Discovering Unmet Needs & New Solutions Through Participatory Design

30 Mar 2017
1:45 pm - 2:30 pm

Discovering Unmet Needs & New Solutions Through Participatory Design

As organizations embrace design-led innovation, they sometimes struggle to reap the full value of human centered design. Teams can find their interactions with customers limited only to the early research and late evaluation phases of the design process, while the work in between–generating ideas and novel solution concepts–is often left to the internal team alone. We risk missing opportunities to discover some of the most valuable and customer-centered solutions.

Additionally, throughout the design process, it’s not uncommon to encounter:

  • A lack of stakeholder empathy for customers and their challenges
  • Difficulty reconciling customer’s behaviors (what customers say they do vs. what they actually do)
  • Challenges identifying the most valuable opportunities (what customers say they want vs. what they actually need)

Participatory design brings customers into the heart of the design process as a technique for both the research and brainstorming phases of a project, where the end-users of a product, service, or experience take an active role in designing solutions for themselves. Whether designing for customers, employees, or other stakeholders, when we move past the challenge of designing for them and begin designing with them, we find the outcomes are more innovative and customer-centered.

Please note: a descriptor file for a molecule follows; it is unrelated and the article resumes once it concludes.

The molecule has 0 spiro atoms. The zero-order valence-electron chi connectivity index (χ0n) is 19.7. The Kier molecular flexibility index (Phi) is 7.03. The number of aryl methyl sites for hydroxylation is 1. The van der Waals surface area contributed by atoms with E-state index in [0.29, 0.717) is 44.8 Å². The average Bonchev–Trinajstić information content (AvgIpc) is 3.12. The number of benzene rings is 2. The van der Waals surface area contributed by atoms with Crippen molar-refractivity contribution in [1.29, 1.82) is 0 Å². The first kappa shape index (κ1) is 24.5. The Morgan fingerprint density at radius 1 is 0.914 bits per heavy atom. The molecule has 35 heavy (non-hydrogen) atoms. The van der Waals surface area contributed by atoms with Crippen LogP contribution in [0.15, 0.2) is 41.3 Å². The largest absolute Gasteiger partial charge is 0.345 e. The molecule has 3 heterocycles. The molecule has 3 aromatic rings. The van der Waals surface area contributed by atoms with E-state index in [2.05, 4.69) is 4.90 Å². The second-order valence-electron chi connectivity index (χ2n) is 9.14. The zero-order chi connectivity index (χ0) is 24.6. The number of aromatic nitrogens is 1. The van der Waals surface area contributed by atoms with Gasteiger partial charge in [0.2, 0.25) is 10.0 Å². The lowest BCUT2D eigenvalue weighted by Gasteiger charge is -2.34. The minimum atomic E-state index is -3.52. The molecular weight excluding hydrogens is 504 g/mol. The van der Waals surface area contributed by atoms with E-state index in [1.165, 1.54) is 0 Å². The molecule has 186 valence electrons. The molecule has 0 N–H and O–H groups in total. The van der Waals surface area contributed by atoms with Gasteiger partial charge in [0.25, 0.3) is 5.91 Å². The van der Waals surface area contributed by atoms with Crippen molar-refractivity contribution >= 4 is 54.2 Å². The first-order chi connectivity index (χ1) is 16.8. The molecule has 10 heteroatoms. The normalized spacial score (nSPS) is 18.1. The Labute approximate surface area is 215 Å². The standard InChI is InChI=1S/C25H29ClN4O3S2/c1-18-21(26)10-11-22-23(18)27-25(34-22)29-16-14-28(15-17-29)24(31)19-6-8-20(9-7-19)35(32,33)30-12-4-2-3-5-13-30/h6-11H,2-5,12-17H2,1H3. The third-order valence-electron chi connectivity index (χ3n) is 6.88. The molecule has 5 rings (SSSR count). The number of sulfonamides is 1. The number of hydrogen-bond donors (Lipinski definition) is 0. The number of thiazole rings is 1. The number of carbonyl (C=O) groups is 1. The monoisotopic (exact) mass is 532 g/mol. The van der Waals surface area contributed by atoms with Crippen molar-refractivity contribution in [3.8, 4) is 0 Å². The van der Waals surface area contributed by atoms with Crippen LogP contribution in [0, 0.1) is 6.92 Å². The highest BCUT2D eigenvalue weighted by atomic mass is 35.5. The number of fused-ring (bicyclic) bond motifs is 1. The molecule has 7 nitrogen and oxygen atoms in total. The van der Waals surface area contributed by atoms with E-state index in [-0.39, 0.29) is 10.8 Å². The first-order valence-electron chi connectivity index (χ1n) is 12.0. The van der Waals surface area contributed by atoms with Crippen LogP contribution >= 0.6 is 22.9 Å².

With participatory design methods, we can:

  • Better understand the latent needs of customers that may not be uncovered by other forms of discovery or usability research
  • Develop deeper empathy for our customers and richer understanding of their experiences interacting with our brand
  • Bring focus to the pain points that have the greatest impact and generate awareness for the opportunities that might otherwise go undiscovered
  • Generate a larger and more innovative pool of potential solutions than a design team working alone
  • Bring customers into the design process, shifting away from “designing for” and toward “designing with